The idea of nature as a form of inspiration, however, was not new to architecture. For example, the inspiration for Egyptian columns has been traced back to the lotus and papyrus plant, and the Art Nouveau used leaves and flowers as inspiration by replicating the form in the design (Curtis 30).But nature was not replicated by Wright; instead, he abstracted natural forms. An analogy to this concept can be drawn from the works of Pablo Picasso, who used abstracted forms of known images. The artist forced the audience to look beyond the replication of forms and to develop a new artistic language appropriate to modern times. Similarly, Wright wanted to create a new language of architecture via the organic principles. The following illustrations were taken from A LivingArch texture, which provided a variety Of visual examples Of natural forms and Wright’s translation of them into the built environment.
The Nautilus shell pictured below in Figure 1 served as a natural inspiration for the Guggenheim Museum, which is pictured in Figure 2. [pica] Figure 1. Nautilus Shell Figure 2. The Guggenheim Museum [Pica] Remembering that Frank Lloyd Wright’s career created seven decades of architecture, the details of organic architecture, which continually evolved, surpassed the scope of this paper, but the basic principles will help to understand the philosophy of Wright’s work.Another dilemma in defining organic architecture was that the very concept defied formulation, but the following from Bruce Brooks Purifiers A Living Architecture, summarized organic architecture as follows: appropriate to time, place, and people ; Organic architecture is architecture ; Appropriate to time means a building that belongs to the era in which it is created, addresses contemporary life-styles, social patterns and conditions, and employs available materials and new technological methods resourcefully and honestly. Appropriate to place means a building in harmony with its tartar environment-?a building that in its proportions, materials and design, belongs to its site. ; Appropriate to people means a humane architecture, in human scale.
At the core of Frank Lloyd Wright’s ideology was a belief that architecture has an inherent connection with both its site and time (www. PBS. Rogers/legacy). The earliest evidence of this can be seen in Wright’s Prairie School, which reflected his first efforts to invoke new principles of organic architecture.Eschewing Victorian style homes Wright wrote: What was the matter with the house? Well just for a beginning it died about everything. It had no sense of unity at all nor any such sense of space as should belong to a free people. It was stuck up in any fashion.
As the name implied, the inspiration came from the prairie lands of the Midwest. Exhibiting a conspicuously low profile and long horizontal lines, the Prairie School alluded to visions of the Midwest prairies. A home that grew from the land produced a harmonious relationship with the environment.The Robbie House, Figure 3, exemplified this new abstraction of the organic. “Hence the lengthened horizontal was never a mere imitation of the prairie. It was an idea, a vital abstraction (Hoffman 10). House [pica] Figure 3.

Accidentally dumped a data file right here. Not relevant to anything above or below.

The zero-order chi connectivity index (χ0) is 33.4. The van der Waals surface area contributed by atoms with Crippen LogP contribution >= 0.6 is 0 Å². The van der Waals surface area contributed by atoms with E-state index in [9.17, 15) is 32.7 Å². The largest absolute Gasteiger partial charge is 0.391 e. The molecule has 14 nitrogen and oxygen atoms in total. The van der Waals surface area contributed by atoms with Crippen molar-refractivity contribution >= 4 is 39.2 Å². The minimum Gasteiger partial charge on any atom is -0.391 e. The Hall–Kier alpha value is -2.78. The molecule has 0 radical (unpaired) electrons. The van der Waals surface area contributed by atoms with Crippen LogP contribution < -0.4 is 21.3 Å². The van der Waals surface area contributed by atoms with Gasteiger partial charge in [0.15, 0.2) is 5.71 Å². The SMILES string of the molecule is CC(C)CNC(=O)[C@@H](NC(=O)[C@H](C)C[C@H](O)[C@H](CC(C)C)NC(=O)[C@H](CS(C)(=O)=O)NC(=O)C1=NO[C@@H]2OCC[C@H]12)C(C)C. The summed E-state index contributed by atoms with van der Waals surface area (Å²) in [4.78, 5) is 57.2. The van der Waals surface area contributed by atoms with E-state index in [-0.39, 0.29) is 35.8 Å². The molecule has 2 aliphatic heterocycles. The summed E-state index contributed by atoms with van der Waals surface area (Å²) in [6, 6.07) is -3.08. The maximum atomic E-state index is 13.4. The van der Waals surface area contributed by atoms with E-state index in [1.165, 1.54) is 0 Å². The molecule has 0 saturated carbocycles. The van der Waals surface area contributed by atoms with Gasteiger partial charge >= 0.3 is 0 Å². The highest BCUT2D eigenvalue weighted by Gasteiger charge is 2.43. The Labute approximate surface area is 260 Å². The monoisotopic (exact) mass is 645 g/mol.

The Robbie By 1900, the “Prairie School” gained great notoriety and was even published in the popular magazine, Ladies Home Journal. While Frank Lloyd Wright obviously desired to be successful throughout the nation, he continued to stress the importance of building in conjunction with the environment.In other words, a “Prairie School” would not be appropriate to environments outside of the prairies. The dwelling was to be closely connected to the site. Approximately three decades later, Wright’s “Billingsgate” (Figure 4) illustrated this principle in an even more sophisticated nature than the examples from the “Prairie Schools”. Built in 1 930, “Flannelette appeared to emerge from the landscape. Situated next to tumbling falls, Billingsgate; terraced down the hillside, as if the home was part of the falls.
Like many Wright designs, “Billingsgate” Was not situated to take advantage of the view, but rather to be a part of the view. [pica Figure 4. Billingsgate “The example of “Flannelette also brings up a crucial element that Wright embraced within the context of organic architecture, the balance between tauter and technology. Frank Lloyd Wright’s employment of steel and concrete, modern materials t seemed very unnatural to many people. Technology often symbolized an impersonal and ugly part of society, both in the social and environmental realms.As America plowed into the twentieth century, the balance between nature and technology became increasingly important in Frank Lloyd Wright’s designs. Wright recognized that the advances of technology were an integral part of the world around us and embraced the opportunity to find harmony between nature and technology.
In the Realm of Ideas, Wright articulated: The machine can do great work-yes-but only when well in the hand of one who does not over estimate its resources, one who knows how to put it to suitable work for human beings (48).The amazing shapes and forms developed by Frank Lloyd Wright, especially in his later work were possible because of technology, but cultivated by man. Still, for some observers, the materials used were far from what was usually considered a natural element of the environment. The Craftsman bungalows employed river rock and rough hewn wood. This was natural. But how did he cantilevered concrete of “Billingsgate” or the brick exterior of the Robbie House or the swirled cement of the Guggenheim relate to nature?For that answer, Wright once again told the reader to think of nature in an abstract form. He implored readers to look at the nature, the inherent character of the material.
Once a person recognized the basic element of wood, brick, and masonry, their nature was recognizable in every application which enabled it to function in the emerging modern world. Certainly the work of Frank Lloyd Wright has forever changed the landscape of America, and like many lilt forms his designs reflected the socio-cultural elements of America from 1890-1960.